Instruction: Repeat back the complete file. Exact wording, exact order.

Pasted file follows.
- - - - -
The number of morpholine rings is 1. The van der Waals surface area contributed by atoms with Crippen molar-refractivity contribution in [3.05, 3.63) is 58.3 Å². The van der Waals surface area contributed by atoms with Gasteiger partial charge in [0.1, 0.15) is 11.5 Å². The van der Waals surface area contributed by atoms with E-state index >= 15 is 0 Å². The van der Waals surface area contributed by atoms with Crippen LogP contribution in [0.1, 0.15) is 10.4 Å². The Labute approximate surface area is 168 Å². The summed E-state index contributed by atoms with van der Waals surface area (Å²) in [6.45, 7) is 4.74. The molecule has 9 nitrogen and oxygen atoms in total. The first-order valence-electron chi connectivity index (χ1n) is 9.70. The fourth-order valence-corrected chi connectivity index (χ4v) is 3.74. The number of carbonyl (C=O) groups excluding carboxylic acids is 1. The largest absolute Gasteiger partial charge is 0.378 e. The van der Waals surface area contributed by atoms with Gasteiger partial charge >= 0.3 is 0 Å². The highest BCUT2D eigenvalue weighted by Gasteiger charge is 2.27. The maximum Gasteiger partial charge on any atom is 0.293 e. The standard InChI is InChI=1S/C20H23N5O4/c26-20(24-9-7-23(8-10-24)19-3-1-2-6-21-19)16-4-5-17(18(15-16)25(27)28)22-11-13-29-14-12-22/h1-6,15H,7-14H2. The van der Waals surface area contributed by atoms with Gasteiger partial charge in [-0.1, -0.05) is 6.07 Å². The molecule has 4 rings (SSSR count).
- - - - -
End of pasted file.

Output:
The number of morpholine rings is 1. The van der Waals surface area contributed by atoms with Crippen molar-refractivity contribution in [3.05, 3.63) is 58.3 Å². The van der Waals surface area contributed by atoms with Gasteiger partial charge in [0.1, 0.15) is 11.5 Å². The van der Waals surface area contributed by atoms with E-state index >= 15 is 0 Å². The van der Waals surface area contributed by atoms with Crippen LogP contribution in [0.1, 0.15) is 10.4 Å². The Labute approximate surface area is 168 Å². The summed E-state index contributed by atoms with van der Waals surface area (Å²) in [6.45, 7) is 4.74. The molecule has 9 nitrogen and oxygen atoms in total. The first-order valence-electron chi connectivity index (χ1n) is 9.70. The fourth-order valence-corrected chi connectivity index (χ4v) is 3.74. The number of carbonyl (C=O) groups excluding carboxylic acids is 1. The largest absolute Gasteiger partial charge is 0.378 e. The van der Waals surface area contributed by atoms with Gasteiger partial charge >= 0.3 is 0 Å². The highest BCUT2D eigenvalue weighted by Gasteiger charge is 2.27. The maximum Gasteiger partial charge on any atom is 0.293 e. The standard InChI is InChI=1S/C20H23N5O4/c26-20(24-9-7-23(8-10-24)19-3-1-2-6-21-19)16-4-5-17(18(15-16)25(27)28)22-11-13-29-14-12-22/h1-6,15H,7-14H2. The van der Waals surface area contributed by atoms with Gasteiger partial charge in [-0.1, -0.05) is 6.07 Å². The molecule has 4 rings (SSSR count).